Eye For Film >> Movies >> I, Anna (2012) Film Review
Reviewed by: Owen Van Spall
I, Anna is very much a Rampling family vehicle. The psychological film noir not only stars veteran actor Charlotte Rampling, but is the directorial debut of her son, Barnaby Southcombe. At the time of writing it has been swiftly snapped up by NFP in Germany and Artificial Eye in the UK ahead of its world premiere at Berlin Film Festival. Given the Rampling family pedigree there are certain expectations of quality, and Southcombe largely lives up to the promise with this sharply stylish crime mystery that gives plenty of space for Rampling to flex her acting muscles. It's not perfect, but as a debut it is not a bad way to make a first impression.
Charlotte Rampling plays divorcee and mother Anna Welles, whom we see is eking out a comfortably middle-class life in a tiny apartment in London following the departure of her husband. Encouraged by her daughter Emmy (Hayley Atwell), she is trying her hand at singles party events in town. One night she meets the flamboyant and wealthy George Stone (Ralph Brown) and goes home with him.
When we next see her, Anna is leaving his apartment block in the Barbican, and heading back up the opposite way is weary night-owl Detective Bernie Reid (Gabriel Byrne). Reid isnt there on a visiting trip though - he has been called to the scene of a brutal murder that took place in the very apartment that Anna has left. Something clearly happened in that apartment, something that left Stone dead. But it's not clear what went down, and how Anna is involved.
Bernie notices Anna leaving, and curious, he tracks her down and follows her to a singles party night where finally they meet, Bernie concealing at first that he sees her as being connected to the case. The mutual attraction is instant, perhaps unsurprising given their similar, lonely existences. Anna seems not to remember or acknowledge that she was ever at Stone's apartment. But as clues start to point towards Anna’s involvement in the murder Bernie finds himself more and more compromised, and Anna's deeply buried memories start to surface and overwhelm her. The fragmented shards of remembrance inside Anna's mind begin to coalesce, allowing the viewer to piece together - alongside Bernie - not only what happened that night but exactly what else Anna might be hiding, or hiding from.
Southcombe’s screenplay is based on the novel I, Anna by Elsa Lewin. The story was designed to pay homage to film noirs where ambiguous and obsessive relationships are more of the concern than more technical procedural aspects. Southcombe has certainly done his noir homework. This is a film drenched in the essence of the genre and the result is, perhaps deliberately, a certain timeless flavour to the setting and story despite the cell phones and speed dating. Note the familiar elements - the ambigious femme fatale (Rampling frequently wears a trenchcoat, too), the night-owl detective banished to a hotel room following a divorce, the unsolvable murder thatinvolved a nearby heavy blunt art object. The motifs are all present and correct.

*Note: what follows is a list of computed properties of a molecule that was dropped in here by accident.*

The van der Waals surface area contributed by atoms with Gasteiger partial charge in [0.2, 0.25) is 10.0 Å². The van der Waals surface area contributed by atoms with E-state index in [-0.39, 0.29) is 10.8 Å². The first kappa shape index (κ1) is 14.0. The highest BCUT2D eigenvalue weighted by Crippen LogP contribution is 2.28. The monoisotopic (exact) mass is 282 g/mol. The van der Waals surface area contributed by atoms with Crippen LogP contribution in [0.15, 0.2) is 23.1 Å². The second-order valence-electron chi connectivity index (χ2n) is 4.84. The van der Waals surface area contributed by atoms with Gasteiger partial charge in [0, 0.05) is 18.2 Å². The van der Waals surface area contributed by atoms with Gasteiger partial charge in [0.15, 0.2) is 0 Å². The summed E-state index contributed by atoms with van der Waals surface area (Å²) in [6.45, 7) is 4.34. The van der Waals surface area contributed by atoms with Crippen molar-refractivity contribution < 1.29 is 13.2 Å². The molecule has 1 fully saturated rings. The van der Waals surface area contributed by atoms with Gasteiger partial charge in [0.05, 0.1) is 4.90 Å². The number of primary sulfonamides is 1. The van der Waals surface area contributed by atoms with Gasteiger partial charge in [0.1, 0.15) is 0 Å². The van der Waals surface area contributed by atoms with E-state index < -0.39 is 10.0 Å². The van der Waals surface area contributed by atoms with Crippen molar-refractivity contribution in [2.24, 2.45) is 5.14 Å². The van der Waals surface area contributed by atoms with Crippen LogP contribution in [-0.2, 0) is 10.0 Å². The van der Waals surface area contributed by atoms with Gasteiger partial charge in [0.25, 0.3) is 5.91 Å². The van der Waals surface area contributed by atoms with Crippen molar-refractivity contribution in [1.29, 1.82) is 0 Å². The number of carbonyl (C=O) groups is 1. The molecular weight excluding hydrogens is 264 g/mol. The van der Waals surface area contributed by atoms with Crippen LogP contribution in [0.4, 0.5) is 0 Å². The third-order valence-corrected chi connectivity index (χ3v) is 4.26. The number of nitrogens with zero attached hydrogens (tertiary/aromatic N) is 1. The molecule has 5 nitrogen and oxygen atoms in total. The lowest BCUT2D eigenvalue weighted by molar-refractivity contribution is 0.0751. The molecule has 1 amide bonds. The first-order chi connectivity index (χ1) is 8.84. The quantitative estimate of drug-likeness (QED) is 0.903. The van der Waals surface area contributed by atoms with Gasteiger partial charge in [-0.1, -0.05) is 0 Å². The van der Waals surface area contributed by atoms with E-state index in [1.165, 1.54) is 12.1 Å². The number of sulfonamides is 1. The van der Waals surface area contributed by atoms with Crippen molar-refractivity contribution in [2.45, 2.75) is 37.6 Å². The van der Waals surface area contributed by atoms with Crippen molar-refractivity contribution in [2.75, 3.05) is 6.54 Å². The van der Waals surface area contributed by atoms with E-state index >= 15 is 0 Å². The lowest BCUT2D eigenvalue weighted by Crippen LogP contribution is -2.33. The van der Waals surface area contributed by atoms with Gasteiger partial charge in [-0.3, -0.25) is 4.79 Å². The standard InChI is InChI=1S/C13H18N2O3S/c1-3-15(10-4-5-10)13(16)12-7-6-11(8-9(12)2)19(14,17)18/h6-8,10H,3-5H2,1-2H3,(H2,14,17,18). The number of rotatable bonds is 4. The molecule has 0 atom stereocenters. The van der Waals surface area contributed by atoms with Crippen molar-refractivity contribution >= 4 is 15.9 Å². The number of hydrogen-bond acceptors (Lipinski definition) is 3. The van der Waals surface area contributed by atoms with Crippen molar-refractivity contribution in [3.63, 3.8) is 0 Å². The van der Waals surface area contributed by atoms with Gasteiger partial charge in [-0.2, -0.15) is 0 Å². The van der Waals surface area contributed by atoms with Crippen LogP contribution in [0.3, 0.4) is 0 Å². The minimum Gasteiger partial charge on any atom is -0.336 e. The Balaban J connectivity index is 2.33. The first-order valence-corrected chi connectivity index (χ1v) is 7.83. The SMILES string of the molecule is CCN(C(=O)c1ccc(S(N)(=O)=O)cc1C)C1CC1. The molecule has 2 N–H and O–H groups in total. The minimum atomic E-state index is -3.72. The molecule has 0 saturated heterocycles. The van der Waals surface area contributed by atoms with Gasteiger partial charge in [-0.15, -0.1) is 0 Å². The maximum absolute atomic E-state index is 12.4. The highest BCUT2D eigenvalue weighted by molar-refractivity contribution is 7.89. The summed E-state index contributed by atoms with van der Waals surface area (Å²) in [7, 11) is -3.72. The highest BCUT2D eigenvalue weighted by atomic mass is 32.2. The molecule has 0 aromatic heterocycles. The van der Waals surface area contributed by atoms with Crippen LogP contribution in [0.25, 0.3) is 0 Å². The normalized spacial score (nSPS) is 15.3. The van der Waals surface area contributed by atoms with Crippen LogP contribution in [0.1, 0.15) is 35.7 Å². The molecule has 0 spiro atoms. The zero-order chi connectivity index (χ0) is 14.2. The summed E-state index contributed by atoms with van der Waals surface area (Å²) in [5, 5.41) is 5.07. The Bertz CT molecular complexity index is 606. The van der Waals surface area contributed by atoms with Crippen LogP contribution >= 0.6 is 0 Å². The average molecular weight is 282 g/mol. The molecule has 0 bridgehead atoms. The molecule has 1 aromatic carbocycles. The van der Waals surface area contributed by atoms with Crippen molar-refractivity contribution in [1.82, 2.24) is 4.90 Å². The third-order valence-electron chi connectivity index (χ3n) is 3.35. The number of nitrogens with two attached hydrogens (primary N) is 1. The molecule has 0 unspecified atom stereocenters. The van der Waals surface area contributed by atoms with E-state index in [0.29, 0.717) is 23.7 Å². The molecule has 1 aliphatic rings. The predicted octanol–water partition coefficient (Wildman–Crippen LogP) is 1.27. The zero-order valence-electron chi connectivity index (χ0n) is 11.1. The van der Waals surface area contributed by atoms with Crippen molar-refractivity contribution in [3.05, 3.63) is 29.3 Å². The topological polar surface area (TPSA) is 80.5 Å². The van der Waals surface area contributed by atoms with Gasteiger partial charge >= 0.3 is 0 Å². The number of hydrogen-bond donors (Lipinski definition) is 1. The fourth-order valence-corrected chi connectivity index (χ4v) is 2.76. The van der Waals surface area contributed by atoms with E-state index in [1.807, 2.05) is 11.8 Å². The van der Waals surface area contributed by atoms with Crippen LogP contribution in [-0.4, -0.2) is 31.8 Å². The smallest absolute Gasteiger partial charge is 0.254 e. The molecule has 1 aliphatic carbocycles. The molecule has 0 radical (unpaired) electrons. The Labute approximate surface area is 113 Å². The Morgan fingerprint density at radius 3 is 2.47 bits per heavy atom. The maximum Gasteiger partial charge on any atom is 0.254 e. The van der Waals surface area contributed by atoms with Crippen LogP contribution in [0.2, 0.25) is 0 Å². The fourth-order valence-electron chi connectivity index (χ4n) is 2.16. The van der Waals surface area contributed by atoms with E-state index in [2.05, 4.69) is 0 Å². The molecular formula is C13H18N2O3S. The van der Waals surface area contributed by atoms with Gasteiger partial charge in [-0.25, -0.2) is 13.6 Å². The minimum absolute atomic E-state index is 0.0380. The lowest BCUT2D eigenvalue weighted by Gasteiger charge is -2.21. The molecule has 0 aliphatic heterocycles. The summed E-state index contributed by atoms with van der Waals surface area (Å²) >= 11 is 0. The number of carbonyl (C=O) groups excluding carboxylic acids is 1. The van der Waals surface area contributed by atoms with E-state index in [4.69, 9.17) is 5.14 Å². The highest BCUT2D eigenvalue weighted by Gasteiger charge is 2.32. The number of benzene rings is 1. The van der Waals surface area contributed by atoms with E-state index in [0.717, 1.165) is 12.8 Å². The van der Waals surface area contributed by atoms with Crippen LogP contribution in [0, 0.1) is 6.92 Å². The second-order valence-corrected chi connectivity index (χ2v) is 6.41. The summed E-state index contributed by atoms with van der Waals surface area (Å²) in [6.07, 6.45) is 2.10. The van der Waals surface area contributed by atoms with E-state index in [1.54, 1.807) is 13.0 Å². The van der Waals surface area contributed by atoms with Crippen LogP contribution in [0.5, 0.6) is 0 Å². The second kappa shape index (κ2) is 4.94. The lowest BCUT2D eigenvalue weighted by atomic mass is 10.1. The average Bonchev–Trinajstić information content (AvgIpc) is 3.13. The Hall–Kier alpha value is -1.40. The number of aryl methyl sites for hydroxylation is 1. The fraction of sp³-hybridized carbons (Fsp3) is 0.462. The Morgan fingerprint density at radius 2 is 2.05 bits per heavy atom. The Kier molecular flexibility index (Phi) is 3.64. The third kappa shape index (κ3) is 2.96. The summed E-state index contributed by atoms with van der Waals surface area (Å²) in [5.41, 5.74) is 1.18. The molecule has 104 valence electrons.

Noir stories tend to need cities as their playgrounds, and London is as much as star in Southcombe's film as Byrne and Rampling. His camera movements, lighting and framing treat the city as if it were a neon-lit femme fatale too, coldly beautiful as the lens glides over her at night in glorious high definition. The colour pallette, costumes and set dressings paint a blue and gunmetal grey canvas, almost as if the sun casts only metallic light.
Characters are frequently shot in chiarascuro against windows or lights, the camera framing them through windows or gaps in walls, gliding like an interloper around corners to find them. The tower blocks of the Barbican and Canary Wharf are boldly framed to loom over the characters and scenes like watchtowers. Southcombe has a sharp eye for intriguing locations that sometimes borders on the outright gothic or expressionistic - whether it is the Barbican's bizarre Brutalist architecture or the strange bank vault of an office that Bernie resides in. It's all so stylish it is almost distracting - this experiment might not work for some.
Possibly over-stylised for some tastes it, but films such as Drive have shown that a clear directorial vision guiding a talented cast can allow a visually striking film to sidestep the 'style over substance' trap. Southcombe's film at times feels as though it would have worked better as a short film or TV movie, and like many crime films has at its heart a slight story upon which a constructed mood can be hung. But it is, by and large, an immersive, atmospheric homage/pastiche that benefits from having Byrne and Rampling, two veterans who can make reading the phone book look interesting, playing at old noir stereotypes.Reviewed on: 13 Feb 2012